What's a Canine Fatty Lipoma, and Should You Be Concerned?

The rapid appearance of a lump on your body is something that should be checked out. It's not just your body either — when your dog experiences the sudden growth of a mass on their body, you need to schedule an appointment with local vet services. Such a growth might just turn out to be a fatty lipoma, which is a common complaint in dogs, particularly as they grow older. But is a fatty lipoma going to be dangerous for your pooch?


Although a lipoma can appear to be identical to a cancerous tumour, your vet can spot the subtle differences. A mere physical inspection of the growth won't be conclusive, so your vet may perform a test known as fine-needle aspiration. This involves a hollow needle being inserted into the centre of the mass, retrieving a tissue sample, which is then biopsied.

What happens when the existence of the fatty lipoma has been confirmed?

What generally happens next is absolutely nothing. This might sound a bit dismissive, but fatty lipomas look far worse than they actually are. There can be a sinister feeling with a growth such as this, but a lump doesn't automatically mean cancer. The lipoma is called fatty for a reason; it's a lump of dense, accumulated fat cells. For many dogs, no further intervention is needed.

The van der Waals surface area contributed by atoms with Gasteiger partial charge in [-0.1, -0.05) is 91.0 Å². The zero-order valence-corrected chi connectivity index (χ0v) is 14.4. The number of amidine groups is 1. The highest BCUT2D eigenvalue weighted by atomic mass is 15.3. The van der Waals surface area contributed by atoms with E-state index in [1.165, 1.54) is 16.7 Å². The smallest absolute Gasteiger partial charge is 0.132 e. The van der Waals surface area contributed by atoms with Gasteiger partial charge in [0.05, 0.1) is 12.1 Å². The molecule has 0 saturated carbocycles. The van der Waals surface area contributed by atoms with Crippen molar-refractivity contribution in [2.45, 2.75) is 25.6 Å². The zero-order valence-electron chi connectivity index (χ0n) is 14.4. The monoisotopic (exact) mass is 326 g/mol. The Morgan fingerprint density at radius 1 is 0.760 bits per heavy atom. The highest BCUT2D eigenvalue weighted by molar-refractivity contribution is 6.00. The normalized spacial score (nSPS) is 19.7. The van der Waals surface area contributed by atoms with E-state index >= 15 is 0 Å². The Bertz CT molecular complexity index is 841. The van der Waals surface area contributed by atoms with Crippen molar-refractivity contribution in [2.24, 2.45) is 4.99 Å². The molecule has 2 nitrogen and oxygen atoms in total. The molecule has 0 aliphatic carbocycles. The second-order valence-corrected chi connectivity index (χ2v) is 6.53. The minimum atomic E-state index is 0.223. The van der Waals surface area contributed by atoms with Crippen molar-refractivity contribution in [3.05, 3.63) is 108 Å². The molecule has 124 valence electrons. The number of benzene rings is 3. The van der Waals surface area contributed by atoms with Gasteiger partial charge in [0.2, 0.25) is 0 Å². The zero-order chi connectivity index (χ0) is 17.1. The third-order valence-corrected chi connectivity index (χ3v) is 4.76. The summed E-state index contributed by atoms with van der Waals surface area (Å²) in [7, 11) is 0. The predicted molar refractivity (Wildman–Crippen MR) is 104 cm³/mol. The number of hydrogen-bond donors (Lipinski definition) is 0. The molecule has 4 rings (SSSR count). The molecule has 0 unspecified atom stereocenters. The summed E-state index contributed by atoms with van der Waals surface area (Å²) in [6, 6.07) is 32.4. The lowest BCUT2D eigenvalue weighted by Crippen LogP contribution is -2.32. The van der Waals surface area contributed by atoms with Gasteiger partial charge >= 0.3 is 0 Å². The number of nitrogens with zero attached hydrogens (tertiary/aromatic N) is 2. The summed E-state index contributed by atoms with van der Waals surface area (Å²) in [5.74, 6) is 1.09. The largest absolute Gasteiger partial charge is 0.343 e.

Ongoing Monitoring

Despite the fact that the lump itself isn't cancerous, it still requires ongoing monitoring. Your vet will probably perform regular fine-needle aspiration tests on your dog, but this won't happen frequently, and it will likely only need to take place yearly. This is to ensure that any changes to the lump on a cellular level can be identified. It's not probable, but your vet will need to be sure that the lump has not become malignant, with the lipoma also hosting a cancerous growth. This ongoing testing shouldn't be a cause for alarm and is just due diligence.

Potential Complications

Even when the lipoma remains benign, this doesn't mean that it's entirely harmless. If the lipoma should expand, it can begin to affect your dog's health and mobility. A lipoma on your dog's chest can impede their cardiovascular functions as it applies pressure to your dog's heart and lungs. A lipoma on the side of their abdomen can hinder the movement of their legs. Surgery is one option to treat the problem, where the lipoma will be extracted. The cell mutation that caused the lipoma won't also be removed, and it can be that the lipoma will return in time, which might involve further treatment.

Yes, a lump needs to be checked out, but remember that the growth in question might be nothing more than a lump of fat.